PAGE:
So the gameplay is weak. The story is utter shite. Maybe the graphics are decent? C’mon, if you’ve made it this far into the review you can surely guess what’s coming next. No, it looks piss poor. It’s a blurry mess with some proper nasty colours; brown and grey are the order of the day. It doesn’t help when you’re trying to spot enemies that are any further than 5 in-game feet away, and most shots just wont register at that distance, so you’re forced to go through the stomach-churning dash to cover again, and again, and again.
I’ve played a fair few stinkers on PSVR, but I think Bravo Team takes the cake. Not because it’s the worst game available for Sony’s headset – there are many poorer efforts – but because it was supposed to be good. Sony told us it was good. Supermassive Games told us it was good. They hyped it up as the next big PSVR shooter but instead of getting a competent shooter, we got a steaming pile of shite. I’d rather have shot myself than play this game. Not in the head. Just, like, in the foot or something. With a BB gun. But still.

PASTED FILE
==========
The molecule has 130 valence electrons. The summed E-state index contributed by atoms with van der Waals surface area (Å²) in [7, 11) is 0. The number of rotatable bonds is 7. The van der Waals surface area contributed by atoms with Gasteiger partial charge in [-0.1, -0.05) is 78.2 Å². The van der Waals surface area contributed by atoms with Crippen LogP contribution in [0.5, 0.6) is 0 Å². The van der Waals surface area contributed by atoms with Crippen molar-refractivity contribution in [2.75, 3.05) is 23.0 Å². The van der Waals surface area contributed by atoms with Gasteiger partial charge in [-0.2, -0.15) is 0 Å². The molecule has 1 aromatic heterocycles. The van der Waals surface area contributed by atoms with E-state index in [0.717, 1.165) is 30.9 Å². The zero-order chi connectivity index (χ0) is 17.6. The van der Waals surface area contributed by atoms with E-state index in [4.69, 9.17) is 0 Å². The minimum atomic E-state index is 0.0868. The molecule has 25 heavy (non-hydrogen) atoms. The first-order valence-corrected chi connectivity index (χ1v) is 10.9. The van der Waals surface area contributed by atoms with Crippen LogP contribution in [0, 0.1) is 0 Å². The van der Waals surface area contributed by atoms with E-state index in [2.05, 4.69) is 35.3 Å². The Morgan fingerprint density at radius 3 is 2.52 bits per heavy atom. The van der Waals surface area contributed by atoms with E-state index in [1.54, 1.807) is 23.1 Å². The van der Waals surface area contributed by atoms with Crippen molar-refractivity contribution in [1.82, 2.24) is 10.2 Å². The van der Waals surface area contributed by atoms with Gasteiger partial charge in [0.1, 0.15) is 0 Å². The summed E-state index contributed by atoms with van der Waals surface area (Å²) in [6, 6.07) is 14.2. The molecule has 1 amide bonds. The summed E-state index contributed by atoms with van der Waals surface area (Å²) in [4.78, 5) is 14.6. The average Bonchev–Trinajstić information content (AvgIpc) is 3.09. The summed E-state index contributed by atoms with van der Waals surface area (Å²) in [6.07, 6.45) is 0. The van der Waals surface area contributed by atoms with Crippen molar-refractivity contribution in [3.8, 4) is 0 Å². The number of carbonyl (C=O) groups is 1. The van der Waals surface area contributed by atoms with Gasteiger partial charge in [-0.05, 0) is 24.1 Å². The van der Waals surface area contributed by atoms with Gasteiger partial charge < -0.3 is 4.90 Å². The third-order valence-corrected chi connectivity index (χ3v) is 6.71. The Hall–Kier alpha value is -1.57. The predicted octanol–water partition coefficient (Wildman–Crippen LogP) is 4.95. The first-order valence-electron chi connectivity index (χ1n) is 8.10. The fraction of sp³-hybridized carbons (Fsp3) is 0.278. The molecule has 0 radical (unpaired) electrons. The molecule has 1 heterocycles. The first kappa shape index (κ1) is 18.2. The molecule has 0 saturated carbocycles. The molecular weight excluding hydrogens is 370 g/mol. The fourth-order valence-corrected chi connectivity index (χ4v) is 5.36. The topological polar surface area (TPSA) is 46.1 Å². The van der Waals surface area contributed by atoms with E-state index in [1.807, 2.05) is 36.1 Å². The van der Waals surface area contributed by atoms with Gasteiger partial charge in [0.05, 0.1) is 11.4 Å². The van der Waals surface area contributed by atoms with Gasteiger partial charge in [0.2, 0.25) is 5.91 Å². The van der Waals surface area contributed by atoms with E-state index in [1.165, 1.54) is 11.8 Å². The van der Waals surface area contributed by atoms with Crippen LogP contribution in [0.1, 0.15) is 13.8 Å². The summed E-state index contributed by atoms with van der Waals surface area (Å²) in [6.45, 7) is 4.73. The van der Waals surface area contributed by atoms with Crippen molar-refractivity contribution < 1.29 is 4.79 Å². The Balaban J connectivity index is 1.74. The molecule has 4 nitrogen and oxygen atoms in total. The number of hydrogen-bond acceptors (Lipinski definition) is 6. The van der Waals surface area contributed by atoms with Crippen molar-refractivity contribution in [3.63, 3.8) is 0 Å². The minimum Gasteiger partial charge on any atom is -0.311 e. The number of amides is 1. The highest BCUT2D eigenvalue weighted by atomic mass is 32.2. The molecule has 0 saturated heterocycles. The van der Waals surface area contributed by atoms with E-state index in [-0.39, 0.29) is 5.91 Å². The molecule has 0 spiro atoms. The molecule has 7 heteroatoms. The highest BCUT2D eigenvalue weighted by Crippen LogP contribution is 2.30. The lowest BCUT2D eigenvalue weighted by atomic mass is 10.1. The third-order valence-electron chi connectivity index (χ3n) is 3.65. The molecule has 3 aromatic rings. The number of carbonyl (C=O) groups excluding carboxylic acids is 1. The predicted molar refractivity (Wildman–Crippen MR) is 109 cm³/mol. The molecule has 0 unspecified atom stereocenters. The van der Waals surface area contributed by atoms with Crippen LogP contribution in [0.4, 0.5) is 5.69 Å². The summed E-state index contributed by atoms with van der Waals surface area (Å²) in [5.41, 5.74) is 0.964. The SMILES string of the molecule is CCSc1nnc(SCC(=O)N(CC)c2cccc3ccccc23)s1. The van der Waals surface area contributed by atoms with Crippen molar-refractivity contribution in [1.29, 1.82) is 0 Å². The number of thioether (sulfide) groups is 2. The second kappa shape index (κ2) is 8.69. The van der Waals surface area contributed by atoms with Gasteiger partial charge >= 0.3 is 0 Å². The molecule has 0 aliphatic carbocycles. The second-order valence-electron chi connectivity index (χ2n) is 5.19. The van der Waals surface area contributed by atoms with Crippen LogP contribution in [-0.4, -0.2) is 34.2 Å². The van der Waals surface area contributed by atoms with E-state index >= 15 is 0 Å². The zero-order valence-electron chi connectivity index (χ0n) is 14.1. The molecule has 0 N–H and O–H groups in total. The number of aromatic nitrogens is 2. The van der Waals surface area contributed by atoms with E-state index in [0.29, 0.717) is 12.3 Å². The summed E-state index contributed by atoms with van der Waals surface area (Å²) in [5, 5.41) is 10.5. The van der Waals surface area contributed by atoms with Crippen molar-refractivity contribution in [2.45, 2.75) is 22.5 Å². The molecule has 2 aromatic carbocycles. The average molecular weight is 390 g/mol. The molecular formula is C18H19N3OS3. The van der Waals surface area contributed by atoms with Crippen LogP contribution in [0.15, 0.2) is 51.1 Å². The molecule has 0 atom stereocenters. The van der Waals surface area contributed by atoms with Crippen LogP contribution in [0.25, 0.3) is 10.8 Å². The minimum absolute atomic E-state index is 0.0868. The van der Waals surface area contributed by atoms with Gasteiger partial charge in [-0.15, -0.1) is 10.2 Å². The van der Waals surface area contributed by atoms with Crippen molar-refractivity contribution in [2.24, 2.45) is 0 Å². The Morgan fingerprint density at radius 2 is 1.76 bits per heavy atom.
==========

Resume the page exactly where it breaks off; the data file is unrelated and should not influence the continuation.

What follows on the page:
Bravo Team PS4 Review
Bravo Team was supposed to be the next big thing for PSVR. A tactical shooter that you’d spend hours of time playing with your mates. Instead I’ll probably spend more time telling people about how bad it is than I’ll ever spend playing the damn thing. It’s that bad.
Review Disclaimer: This review was carried out using a copy of the game bought at the expense of the reviewer. For more information, please read our Review Policy.
Reviewed using PS4 Slim.
Chris has been writing about gaming news for far too long, and now he’s doing it even more. A true PlayStation know-it-all, Chris has owned just about every Sony console that ever existed. Trophies are like crack to this fella. (Bronze trophies, that is – he only has one Platinum.)